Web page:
William Apess 1798–1839
(Surname also rendered as Apes) Native American autobiographer, biographer, essayist, and historian.
An outspoken advocate of civil rights for Native Americans, Apess was the first Indian to publish an autobiography. This work, A Son of the Forest (1829), chronicles his childhood of poverty, abuse, and indentured servitude; his service as an infantryman in the War of 1812; his subsequent itinerant life of menial jobs and alcoholism; and his eventual religious conversion and work as an ordained Methodist minister. Apess's works, particularly his Nullification of the Unconstitutional Laws of Massachusetts, Relative to the Marshpee Tribe (1835), are also known for their depiction of the Mashpee (or Marshpee) Indians of Massachusetts. The Mashpees, who were Christians, lived in their own town. They sought to maintain their independence from governmental oversight, and wanted to replace their inattentive white minister with Apess. In 1833 Apess organized the tribe, issued a series of declarations, and succeeded in satisfying the Mashpees' demands. Known as the Mashpee Revolt, this incident is remembered as one of few such victories in Native American history, and Indian Nullification is considered one of the most brilliant examples of political writing in Native American literature.
Apess was born January 31, 1798, near Colrain, Massachusetts. His father, of Pequot and white ancestry, was a shoemaker, and his mother, variously described as white, Negro, and Pequot, was either an indentured servant or a slave who was not formally freed until 1805. Apess's parents separated and reconciled a number of times before finally turning Apess over to his alcoholic maternal grandparents. After a near fatal beating from his grandmother, Apess was contracted out as an indentured servant to a series of white families. He began attending Methodist meetings, thereby antagonizing his Congregationalist and Baptist employers who disapproved of racial intermingling and the lower-class followers of Methodism. Apess found in the Methodist sermons, which emphasized the oppression of the righteous by non-Christians, a structure for understanding his experience. He was eventually forbidden to attend meetings, however,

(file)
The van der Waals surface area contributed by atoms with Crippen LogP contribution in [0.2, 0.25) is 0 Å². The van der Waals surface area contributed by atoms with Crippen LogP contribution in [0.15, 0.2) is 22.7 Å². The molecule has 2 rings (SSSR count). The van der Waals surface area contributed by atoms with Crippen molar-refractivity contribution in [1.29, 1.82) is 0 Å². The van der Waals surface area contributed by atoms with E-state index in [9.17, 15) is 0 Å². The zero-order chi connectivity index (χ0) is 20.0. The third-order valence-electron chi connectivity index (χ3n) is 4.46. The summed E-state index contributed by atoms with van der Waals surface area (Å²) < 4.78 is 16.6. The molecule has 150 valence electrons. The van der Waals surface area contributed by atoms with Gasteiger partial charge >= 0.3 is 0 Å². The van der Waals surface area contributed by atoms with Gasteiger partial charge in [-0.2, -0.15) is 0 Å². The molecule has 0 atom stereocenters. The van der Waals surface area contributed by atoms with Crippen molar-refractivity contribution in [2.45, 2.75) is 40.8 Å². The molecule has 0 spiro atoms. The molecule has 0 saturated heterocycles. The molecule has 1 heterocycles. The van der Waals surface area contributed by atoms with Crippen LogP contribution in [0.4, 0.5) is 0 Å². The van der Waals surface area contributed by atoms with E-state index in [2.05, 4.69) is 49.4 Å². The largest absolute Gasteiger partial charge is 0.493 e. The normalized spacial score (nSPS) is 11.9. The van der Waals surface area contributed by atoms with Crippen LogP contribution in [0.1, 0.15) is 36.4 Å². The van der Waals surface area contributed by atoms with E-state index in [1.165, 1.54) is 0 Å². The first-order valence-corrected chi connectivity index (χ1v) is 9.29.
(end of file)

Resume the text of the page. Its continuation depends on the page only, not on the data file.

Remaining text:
and ran away. Learning that a reward had been offered for his recovery, Apess enlisted in the New York militia and fought in the War of 1812. After leaving the service, he worked a variety of jobs in New York and Canada, battling alcoholism all the while. He eventually settled in Connecticut, where he became a Methodist minister and published A Son of the Forest and The Experiences of Five Christian Indians of the Pequod Tribe (1833). In his role as preacher, Apess went to Mashpee, the only surviving Native American town in Massachusetts, and became immediately involved in its longstanding struggle against the overseers assigned by the Commonwealth of Massachusetts and the neglectful and corrupt pastor appointed by Harvard College. At Apess's urging, and probably with his authorship, the community sent "The Indian Declaration of Independence" to the governor, who threatened to call out troops."An Indian's Appeal to the White Men of Massachusetts, " in all likelihood composed by Apess, was published in several newspapers, and in 1834 the state legislature granted the citizens of Mashpee the same rights of self-governance enjoyed by other citizens of the state. During the next eighteen months, however, Apess seems to have lost his position of leadership, and three debt actions were brought against him in the Barnstable court between 1836 and 1837. According to an obituary published in the New York Sun in May 1839, Apess died in New York City after having "lost the confidence of the best portions of the community."